The shifts in weather or a predicted winter storm or fog can cause problems for travelers on I-29.
During the latest winter storm, the South Dakota Department of Transportation closed I-29 from Watertown to the North Dakota border at 6 p.m. on Feb. 21
“We have a few families that were here last night,” Coffee Cup employee Jennifer Lewandowski said on the morning of Feb. 22.
Stranded travelers may grab a pillow and blanket from a vehicle and hunker down in a booth or aisle.
“It was blowing all day but then it started snowing and that’s when it got bad,” Lewandowski said of the weather conditions.
The wind frequently blows at Summit but “last night it was horrible,” Lewandowski said.
The SDDOT opened I-29 north from Watertown at 10 a.m. today (Feb. 22).
Rutt said at about 12:45 p.m. the area was still in 20 to 30 mph winds with gusts up to 40 mph. The SDDOT was still advising no travel in northeastern South Dakota.
The Coffee Cup in Summit is one of several owned by a company based in Sioux Falls. Tom Heinz built the travel plaza in Summit 41 years ago.
“We’ve had a lot of people stranded. We’ve had a lot of accidents. Unfortunately, we’ve had some fatalities,” Heinz said of traveling near Summit.
“Due to the elevation, weather and road conditions can change quickly,” Heinz said.
Heinz said he’s grateful the business has been a storm shelter for travelers in need over the years and grateful for his employees who are there to help.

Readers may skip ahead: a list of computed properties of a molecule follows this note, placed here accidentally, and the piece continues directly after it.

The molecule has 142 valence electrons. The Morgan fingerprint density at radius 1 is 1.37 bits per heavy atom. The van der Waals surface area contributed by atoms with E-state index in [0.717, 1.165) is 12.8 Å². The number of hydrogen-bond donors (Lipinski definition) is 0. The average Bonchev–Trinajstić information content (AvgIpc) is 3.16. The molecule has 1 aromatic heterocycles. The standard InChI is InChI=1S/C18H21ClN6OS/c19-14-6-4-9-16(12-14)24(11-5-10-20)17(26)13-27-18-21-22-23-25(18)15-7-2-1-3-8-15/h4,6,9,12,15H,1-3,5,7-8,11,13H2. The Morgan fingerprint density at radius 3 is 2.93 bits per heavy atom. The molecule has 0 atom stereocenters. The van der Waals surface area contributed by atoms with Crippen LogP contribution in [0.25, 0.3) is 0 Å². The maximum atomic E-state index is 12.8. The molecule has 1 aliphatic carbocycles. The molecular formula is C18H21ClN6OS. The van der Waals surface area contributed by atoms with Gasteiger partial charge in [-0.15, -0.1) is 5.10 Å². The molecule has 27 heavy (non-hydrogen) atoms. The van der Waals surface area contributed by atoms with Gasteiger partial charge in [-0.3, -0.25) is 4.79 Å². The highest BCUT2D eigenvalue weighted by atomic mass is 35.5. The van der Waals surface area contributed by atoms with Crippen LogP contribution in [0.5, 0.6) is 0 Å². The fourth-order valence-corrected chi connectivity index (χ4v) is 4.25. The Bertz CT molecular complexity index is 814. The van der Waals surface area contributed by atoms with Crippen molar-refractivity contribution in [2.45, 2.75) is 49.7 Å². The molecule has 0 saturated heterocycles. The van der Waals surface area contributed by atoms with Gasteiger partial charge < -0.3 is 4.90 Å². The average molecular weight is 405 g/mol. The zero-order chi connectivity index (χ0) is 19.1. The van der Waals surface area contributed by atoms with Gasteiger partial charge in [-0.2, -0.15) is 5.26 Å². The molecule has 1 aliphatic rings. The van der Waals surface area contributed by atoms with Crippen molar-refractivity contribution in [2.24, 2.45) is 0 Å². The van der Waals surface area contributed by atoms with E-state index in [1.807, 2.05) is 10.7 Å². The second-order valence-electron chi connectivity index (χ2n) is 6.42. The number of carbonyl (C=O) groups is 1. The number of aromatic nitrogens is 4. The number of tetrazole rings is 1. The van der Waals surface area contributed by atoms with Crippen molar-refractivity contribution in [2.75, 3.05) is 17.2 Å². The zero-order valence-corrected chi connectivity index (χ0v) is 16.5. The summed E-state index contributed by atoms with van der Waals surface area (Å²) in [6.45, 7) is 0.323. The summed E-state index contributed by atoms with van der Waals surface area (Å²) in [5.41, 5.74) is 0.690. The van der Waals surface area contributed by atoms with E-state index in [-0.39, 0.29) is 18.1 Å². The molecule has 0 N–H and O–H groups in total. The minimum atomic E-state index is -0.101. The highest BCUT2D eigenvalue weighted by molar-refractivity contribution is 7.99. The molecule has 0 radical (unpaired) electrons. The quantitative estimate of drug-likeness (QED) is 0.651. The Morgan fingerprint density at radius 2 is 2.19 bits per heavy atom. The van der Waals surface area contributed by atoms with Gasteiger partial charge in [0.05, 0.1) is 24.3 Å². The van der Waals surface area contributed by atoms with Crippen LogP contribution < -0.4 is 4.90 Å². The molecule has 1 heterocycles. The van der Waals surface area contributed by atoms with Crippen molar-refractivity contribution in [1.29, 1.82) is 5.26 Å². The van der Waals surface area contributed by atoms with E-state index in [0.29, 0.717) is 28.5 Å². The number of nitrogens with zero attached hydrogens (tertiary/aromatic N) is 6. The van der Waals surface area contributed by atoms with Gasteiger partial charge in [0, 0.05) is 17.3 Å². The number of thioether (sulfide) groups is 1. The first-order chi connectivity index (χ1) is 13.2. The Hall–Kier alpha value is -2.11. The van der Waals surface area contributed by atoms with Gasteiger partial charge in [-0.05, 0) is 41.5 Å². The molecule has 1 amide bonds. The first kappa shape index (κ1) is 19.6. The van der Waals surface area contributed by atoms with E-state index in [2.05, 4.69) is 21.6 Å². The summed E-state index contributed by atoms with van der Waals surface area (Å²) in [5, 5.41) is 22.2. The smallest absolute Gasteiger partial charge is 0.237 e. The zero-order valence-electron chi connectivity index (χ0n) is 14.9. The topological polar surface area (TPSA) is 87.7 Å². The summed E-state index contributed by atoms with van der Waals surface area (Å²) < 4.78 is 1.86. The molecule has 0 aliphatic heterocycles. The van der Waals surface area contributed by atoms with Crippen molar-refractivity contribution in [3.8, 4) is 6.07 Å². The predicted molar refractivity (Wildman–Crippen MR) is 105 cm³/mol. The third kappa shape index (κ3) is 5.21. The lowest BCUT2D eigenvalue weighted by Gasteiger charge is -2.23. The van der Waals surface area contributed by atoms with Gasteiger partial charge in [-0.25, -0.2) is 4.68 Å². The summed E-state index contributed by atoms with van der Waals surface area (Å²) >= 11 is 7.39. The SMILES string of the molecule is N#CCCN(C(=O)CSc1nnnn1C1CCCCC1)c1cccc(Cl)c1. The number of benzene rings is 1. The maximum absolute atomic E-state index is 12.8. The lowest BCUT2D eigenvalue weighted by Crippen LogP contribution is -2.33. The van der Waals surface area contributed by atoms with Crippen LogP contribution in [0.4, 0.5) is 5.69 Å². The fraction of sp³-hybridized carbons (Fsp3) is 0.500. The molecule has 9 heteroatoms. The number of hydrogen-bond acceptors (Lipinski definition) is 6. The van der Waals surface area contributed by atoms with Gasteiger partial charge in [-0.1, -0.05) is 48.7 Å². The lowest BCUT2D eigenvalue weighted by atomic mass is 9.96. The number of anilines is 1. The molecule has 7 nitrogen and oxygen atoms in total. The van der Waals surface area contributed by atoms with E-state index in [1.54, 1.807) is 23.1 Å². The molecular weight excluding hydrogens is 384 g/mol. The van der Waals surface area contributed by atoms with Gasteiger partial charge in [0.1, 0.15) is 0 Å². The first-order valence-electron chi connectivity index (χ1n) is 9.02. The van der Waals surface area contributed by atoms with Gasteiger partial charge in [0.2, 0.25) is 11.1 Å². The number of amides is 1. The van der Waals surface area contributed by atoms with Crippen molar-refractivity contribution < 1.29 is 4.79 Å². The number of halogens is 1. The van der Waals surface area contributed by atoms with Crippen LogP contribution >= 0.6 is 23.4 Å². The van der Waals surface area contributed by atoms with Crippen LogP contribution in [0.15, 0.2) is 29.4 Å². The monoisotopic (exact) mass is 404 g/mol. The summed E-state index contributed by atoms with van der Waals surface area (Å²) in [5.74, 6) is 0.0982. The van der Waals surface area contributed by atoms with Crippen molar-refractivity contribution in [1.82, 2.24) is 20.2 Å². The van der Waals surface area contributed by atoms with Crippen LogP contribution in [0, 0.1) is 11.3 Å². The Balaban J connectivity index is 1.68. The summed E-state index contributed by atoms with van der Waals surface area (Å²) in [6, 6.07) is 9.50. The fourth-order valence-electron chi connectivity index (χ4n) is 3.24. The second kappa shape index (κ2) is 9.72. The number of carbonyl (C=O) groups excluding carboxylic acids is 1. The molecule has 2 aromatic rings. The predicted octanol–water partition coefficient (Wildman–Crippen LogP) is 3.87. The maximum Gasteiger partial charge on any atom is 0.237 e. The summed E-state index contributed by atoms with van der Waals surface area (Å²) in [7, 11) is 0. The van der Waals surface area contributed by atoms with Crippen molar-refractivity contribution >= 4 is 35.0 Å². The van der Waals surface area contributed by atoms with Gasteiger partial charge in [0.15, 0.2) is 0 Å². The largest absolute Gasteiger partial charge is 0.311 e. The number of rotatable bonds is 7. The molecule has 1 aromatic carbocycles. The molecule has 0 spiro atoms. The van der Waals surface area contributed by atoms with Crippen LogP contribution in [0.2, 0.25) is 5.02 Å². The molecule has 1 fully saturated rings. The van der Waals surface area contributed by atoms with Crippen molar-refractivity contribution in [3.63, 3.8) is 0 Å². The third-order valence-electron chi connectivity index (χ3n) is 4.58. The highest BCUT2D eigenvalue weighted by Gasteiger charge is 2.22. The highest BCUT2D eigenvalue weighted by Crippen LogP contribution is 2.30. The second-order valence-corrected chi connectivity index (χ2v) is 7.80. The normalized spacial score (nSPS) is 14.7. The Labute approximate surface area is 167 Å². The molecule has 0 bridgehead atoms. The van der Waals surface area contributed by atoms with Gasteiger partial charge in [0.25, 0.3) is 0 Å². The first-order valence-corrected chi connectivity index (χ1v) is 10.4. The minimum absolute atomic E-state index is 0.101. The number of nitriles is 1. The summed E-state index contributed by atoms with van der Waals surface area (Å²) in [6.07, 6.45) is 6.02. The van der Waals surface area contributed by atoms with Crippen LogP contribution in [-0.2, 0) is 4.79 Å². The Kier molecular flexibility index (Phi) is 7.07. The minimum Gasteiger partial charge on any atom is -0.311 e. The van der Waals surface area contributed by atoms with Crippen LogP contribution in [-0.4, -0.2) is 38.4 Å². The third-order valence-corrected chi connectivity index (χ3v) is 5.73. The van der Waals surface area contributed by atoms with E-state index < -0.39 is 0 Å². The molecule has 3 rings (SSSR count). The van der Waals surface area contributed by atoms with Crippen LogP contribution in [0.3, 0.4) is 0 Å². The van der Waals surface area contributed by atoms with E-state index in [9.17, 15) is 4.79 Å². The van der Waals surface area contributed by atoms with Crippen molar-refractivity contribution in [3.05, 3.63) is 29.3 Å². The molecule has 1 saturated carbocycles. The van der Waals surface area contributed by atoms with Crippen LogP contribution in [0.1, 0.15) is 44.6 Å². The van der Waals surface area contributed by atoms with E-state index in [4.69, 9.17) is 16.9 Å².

“We welcome them,” Heinz said of stranded visitors.
Nelson said the business bought a generator several years ago that better allows it to be open during storms or foggy conditions, even if the power is out.
Several years ago, the travel plaza stayed open even without power because travelers and others may have needed it, Nelson said.
Travelers have been stranded for multiple days. There were storms so bad only the hoods of vehicles parked in the lot could be seen when the storm ended.
The DOT and weird conditions at Summit
Mark Peterson, an engineer for the South Dakota Department of Transportation, said DOT employees are aware conditions can change near Summit and along the couteau ridge.
“Even going into yesterday (Feb. 21) our conditions weren’t bad right at Watertown. Once you got to Summit and then north, conditions were terrible,” Peterson said. The SDDOT decided to close the I-29 north and southbound lanes from Watertown to the North Dakota border.